Racing the Hurricane

I hate to jinx myself, but for you, my dearest fans I will: I’ve made a habit this trip of racing in a storm, and have been mostly successful. I’ve tucked into shops ahead of brewing storms, just gotten lucky and taken a day off when it was racing, and even, as dark and angry storm clouds knotted themselves above monarch pass in Colorado, managed to outrace that booming front some twenty miles into a warm café.

Jurricane Sandy was a different story, and though I am, unlike my compatriot Mr. Armstrong, one who is dedicated to fair play, I didn’t mind giving myself a head start on Sunday..

The last weather report had left it moving North between 10 and 15 miles an hour and schedued to start hitting the DC area by the afternoon.

I rode out early, figuring that I could at least keep pace with the big bad lady, and thus stay a bit ahead of her.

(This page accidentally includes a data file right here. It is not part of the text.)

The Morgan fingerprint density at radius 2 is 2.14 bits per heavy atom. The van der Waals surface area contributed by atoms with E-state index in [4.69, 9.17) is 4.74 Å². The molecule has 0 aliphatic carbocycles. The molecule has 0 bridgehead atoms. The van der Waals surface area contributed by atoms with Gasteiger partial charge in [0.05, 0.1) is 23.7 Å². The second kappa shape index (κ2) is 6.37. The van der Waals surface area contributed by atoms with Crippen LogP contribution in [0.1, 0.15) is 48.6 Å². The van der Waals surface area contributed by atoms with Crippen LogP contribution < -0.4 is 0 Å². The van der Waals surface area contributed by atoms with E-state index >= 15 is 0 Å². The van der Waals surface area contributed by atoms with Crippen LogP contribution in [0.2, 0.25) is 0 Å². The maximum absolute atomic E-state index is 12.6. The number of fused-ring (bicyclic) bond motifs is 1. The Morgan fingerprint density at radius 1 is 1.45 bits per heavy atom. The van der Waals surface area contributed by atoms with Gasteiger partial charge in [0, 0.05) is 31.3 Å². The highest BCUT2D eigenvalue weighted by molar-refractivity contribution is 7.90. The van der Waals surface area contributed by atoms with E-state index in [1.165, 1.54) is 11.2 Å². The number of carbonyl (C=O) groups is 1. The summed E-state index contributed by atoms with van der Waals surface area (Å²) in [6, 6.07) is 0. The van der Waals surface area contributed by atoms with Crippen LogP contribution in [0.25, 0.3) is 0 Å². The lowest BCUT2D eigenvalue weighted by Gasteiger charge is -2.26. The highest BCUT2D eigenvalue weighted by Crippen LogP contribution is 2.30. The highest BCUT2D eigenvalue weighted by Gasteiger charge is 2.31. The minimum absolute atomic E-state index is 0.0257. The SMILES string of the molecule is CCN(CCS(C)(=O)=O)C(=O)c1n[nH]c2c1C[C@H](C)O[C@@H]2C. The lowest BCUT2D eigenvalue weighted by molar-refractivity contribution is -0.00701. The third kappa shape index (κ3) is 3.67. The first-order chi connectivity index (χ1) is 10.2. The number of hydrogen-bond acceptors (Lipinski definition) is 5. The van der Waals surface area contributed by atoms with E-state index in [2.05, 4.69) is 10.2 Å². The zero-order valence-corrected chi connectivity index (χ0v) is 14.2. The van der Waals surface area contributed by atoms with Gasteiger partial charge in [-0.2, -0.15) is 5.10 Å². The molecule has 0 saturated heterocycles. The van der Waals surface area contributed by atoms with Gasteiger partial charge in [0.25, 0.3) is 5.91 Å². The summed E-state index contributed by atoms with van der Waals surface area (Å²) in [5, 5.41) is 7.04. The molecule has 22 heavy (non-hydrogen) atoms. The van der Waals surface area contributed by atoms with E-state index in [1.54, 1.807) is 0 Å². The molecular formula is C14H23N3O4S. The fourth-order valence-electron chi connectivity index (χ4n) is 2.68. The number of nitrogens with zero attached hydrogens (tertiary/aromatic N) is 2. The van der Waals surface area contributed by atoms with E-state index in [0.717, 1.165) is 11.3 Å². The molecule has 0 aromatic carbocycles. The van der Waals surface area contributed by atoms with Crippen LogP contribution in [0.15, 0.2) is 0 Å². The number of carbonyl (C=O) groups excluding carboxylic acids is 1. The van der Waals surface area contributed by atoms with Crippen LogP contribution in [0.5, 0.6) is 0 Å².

I rode up route one, a nasty four-lane highway that was less trafficked early on a Sunday morning. One driver missed me by inches, rolling further on to the shoulder before swerving and heading back out to the center line. Not everyone was used to being up as early as I was.

The skies grew darker, and the winds picked up, and not in my favor. I was hoping that the one benefit of riding in pre-hurricane conditions was a nice tailwind. Instead the wind fought me. I may have played dirty by getting a head start in the Hurricane race, but the hurricane had it’s own tricks.

I turned east, towards the Atlantic. The wind was picking up. For the second time in two days, my directions tried to send me through a military base. I wanted ahead of the storm, and rolled up to the security guard. Suprisingly, he politely waved me through.

I put all thoughts of upgrading to a tank out of my mind, and headed for the Mt. Vernon bike path. The rest of the ride was easy, even as the wind picked up. Mostly bike trail, quiet and peaceful, except for one guy who insisted on trying to race me down the path. He passed me, laboring mightily on the pedals. I slowly caught him, passed him, and then he spent the next two miles drafting off of me, enjoying the considerable blocking my big-hipped bike did, and then, as the wind picked up again, passing me. I assumed he was a Republican.

I got in to my aunt’s house, my shelter from the storm. Soon it started raining. Like Jonah, I retreated to the basement and took a nap.

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